New California Bill Tackles Environmental Impact of Fast Fashion

  • 11 décembre 2023
  • Shayna Jan

The number one rule in fashion, according to yours truly, is holding onto your “corniest” pieces. This is coming from an unwavering proponent of the UGG boot – loyal even during periods of persecution – I never stopped advocating for the comfort and practicality they provided. While some may categorize this genuine belief as delusion, the cyclical nature of the fashion industry makes the return of UGGs almost inevitable. This concept has historically been referred to as the “20-year rule,” as trends have been known to come full circle every couple decades. However, in recent years, this window has been drastically reduced, as the rise of social media and the prevalence of influencer marketing has created an oversaturation of tastemakers and microtrends. Many fast fashion brands capitalize on these trends and mass-produce products at a rapid pace. Once these items go out of style and there is no longer any demand, the clothing is then discarded. In Canada, the average consumer throws away 81 pounds of textiles each year, contributing to the 10 million tonnes of clothing discarded by North Americans, annually. The fashion industry also accounts for around 20% of the world’s water consumption and 10% of the world’s total carbon emissions – more than the aviation and shipping industries combined.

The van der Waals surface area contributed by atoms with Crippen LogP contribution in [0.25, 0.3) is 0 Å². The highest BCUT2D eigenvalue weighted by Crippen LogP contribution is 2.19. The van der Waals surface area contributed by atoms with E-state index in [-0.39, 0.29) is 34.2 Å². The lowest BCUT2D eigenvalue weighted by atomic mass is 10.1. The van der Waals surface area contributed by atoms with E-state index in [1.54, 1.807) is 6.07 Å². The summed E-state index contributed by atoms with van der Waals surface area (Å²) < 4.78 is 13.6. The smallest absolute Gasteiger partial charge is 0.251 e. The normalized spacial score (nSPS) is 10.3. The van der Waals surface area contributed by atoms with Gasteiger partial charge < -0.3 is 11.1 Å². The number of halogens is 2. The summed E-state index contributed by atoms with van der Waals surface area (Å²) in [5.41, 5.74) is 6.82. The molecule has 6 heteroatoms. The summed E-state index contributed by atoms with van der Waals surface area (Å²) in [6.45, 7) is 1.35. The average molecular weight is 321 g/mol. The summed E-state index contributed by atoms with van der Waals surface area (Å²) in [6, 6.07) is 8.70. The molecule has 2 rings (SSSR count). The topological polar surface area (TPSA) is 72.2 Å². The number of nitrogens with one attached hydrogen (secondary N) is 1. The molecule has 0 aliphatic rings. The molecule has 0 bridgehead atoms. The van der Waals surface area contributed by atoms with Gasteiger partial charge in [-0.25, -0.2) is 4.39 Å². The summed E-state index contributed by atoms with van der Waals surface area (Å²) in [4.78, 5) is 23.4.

California Senator, Josh Newman, is doing his part to alleviate the environmental impacts of fast fashion, with Bill SB 707 – otherwise known as the Responsible Textile Recovery Act of 2023. Once passed, this piece of legislation will place the onus on brands to account for what happens to their products after they’re sold. Under the Act, producers will be required to submit stewardship plans to the California Department of Resources Recycling and Recovery, outlining how a producer intends to collect, transport, repair, and recycle products. Following this process, the department will be required to publish a list of producers in compliance and will be given the authority to impose penalties for violations. Senator Newman explains that Californians will still be encouraged to donate unwanted clothing to thrift stores, charities, and other collection sites. He also intends to increase education surrounding the second-hand market and hopes to encourage more sustainable shopping practices.